The Auld Enemy will meet for the 115th time at Wembley on Friday night.

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Scotland captain John Greig exchanges handshakes with England counterpart Bobby Moore at Hampden in 1970.

Scotland and England meet for the 115th time in men’s football at Wembley on Friday night.

The Euro 2020 encounter between the Auld Enemy kicks off at 8pm, live on STV and the STV Player.

Here, we look back at six unforgettable clashes between the rivals.

Scotland ‘become world champions’

April 15, 1967: England 2 Scotland 3


The Tartan Army crowned their team the ‘unofficial world champions’ after Alf Ramsey’s side were beaten for the first time since winning the World Cup.

Dennis Oulds/Central Press via Getty Images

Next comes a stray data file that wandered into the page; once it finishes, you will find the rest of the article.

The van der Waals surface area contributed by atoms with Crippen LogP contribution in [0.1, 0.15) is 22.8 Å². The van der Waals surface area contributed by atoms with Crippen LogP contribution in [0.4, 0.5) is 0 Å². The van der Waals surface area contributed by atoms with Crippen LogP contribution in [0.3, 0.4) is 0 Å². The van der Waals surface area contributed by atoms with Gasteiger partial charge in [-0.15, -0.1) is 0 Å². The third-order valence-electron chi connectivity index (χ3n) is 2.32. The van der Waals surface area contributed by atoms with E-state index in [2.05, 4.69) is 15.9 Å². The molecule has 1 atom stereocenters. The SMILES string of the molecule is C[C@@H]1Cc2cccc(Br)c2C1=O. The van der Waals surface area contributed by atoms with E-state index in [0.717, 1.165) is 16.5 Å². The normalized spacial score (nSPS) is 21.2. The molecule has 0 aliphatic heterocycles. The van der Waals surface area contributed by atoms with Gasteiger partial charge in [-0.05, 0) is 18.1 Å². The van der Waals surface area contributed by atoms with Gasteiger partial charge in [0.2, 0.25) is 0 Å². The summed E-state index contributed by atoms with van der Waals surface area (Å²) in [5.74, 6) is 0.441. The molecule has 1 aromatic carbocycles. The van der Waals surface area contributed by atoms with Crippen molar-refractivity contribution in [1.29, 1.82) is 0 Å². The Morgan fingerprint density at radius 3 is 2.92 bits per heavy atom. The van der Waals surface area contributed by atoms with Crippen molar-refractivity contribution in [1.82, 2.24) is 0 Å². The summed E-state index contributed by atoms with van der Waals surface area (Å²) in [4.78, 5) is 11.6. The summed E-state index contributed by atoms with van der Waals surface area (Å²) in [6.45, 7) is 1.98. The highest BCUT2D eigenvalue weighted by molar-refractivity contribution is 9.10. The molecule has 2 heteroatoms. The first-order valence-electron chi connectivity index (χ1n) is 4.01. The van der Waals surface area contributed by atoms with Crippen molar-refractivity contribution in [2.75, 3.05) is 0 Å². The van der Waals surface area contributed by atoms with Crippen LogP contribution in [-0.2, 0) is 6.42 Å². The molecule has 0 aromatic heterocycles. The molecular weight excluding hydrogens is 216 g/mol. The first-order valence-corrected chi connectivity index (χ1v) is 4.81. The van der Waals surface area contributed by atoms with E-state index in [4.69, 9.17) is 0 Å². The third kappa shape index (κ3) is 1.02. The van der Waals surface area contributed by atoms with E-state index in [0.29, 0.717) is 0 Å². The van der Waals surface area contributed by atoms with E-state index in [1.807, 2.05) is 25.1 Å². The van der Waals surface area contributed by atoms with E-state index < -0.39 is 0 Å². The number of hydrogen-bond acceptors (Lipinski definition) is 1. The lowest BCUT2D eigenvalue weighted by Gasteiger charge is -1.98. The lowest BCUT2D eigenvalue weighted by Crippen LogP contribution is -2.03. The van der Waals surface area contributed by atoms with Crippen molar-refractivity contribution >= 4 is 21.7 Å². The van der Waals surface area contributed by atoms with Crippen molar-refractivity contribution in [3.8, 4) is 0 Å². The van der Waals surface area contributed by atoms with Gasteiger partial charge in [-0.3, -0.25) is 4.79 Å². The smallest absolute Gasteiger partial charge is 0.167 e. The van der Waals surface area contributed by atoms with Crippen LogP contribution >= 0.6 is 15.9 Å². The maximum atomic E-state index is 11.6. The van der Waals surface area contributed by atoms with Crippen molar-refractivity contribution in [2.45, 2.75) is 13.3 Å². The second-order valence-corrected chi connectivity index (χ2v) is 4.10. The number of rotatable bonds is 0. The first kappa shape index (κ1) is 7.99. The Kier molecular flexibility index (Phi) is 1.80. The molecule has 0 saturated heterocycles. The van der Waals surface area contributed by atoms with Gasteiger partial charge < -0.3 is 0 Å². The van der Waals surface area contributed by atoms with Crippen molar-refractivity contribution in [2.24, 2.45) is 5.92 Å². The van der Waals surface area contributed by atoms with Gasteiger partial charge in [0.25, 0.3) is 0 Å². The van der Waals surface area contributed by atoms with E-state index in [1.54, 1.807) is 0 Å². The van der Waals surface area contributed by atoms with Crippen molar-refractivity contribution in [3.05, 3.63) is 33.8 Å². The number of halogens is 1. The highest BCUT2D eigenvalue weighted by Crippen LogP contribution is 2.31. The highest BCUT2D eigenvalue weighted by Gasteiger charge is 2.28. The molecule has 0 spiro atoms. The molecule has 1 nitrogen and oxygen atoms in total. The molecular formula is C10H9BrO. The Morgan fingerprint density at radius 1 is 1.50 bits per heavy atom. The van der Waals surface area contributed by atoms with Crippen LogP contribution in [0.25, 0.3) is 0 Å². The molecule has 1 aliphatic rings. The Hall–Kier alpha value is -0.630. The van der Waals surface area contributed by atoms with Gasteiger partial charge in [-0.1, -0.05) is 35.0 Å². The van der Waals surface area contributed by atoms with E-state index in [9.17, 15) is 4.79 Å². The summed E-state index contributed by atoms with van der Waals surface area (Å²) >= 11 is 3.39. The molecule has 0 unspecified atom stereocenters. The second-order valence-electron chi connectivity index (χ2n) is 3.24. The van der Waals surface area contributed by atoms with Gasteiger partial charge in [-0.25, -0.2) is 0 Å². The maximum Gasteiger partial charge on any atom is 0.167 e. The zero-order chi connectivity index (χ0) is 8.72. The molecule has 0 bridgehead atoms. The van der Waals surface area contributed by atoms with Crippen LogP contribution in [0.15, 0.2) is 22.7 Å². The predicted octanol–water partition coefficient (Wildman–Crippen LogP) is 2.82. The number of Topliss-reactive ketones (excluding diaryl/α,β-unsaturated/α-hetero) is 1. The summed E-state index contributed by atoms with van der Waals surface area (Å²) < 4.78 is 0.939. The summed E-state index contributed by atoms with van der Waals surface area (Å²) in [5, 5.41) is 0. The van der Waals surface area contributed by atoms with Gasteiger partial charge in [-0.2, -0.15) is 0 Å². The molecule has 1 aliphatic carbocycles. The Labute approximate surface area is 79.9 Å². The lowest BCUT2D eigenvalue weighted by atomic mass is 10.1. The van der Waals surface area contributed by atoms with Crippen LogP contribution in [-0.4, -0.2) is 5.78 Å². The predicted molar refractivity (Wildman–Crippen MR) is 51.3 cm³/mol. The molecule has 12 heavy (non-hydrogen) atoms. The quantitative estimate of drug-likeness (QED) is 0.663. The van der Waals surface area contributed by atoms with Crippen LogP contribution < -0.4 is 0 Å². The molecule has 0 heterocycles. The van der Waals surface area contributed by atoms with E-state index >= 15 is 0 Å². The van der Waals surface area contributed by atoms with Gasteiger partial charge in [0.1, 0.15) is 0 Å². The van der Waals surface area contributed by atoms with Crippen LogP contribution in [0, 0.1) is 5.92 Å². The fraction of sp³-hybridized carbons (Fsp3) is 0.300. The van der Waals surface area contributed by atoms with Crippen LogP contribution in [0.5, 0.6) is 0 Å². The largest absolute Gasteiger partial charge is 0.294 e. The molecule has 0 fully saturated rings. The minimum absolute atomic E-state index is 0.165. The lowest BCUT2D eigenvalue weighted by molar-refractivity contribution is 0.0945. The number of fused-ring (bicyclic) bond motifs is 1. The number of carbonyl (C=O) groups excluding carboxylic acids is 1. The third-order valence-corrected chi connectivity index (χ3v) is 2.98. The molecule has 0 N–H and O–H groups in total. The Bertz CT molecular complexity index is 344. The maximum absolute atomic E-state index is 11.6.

Bobby Lennox turns to celebrate his goal at Wembley in 1967.

Denis Law, Bobby Lennox and debutant Jim McCalliog scored the goals – but the winning margin was not as big as it could have been, with Jim Baxter preferring to savour the moment with his keepy-uppie routine, rather than push for more goals.

Scotland joyously marked the summer of love by cavorting across the Wembley turf.

Valentine’s Day massacre

February 14, 1973: Scotland 0 England 5


There was only ever going to be one fixture to mark the centenary of the Scottish Football Association, but the result proved anything but a celebration for the home contingent.

Almost 50,000 fans were tempted to a snowy Hampden Park on Valentine’s Day.

Alf Ramsey’s team had the game won inside 15 minutes – an own goal from Peter Lorimer followed by efforts from Allan Clarke and Mick Channon.

Scotland’s expected fightback was not forthcoming and England’s day only improved as Martin Chivers and Clarke’s second spoiled the party.

Turf luck for England at Wembley

June 4, 1977: England 1 Scotland 2

Scotland’s first win in the fixture for a decade is as well remembered for the post-match celebrations as it is for the 90 minutes of on-field action.

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Scotland fans celebrate on the pitch after victory at Wembley in 1977.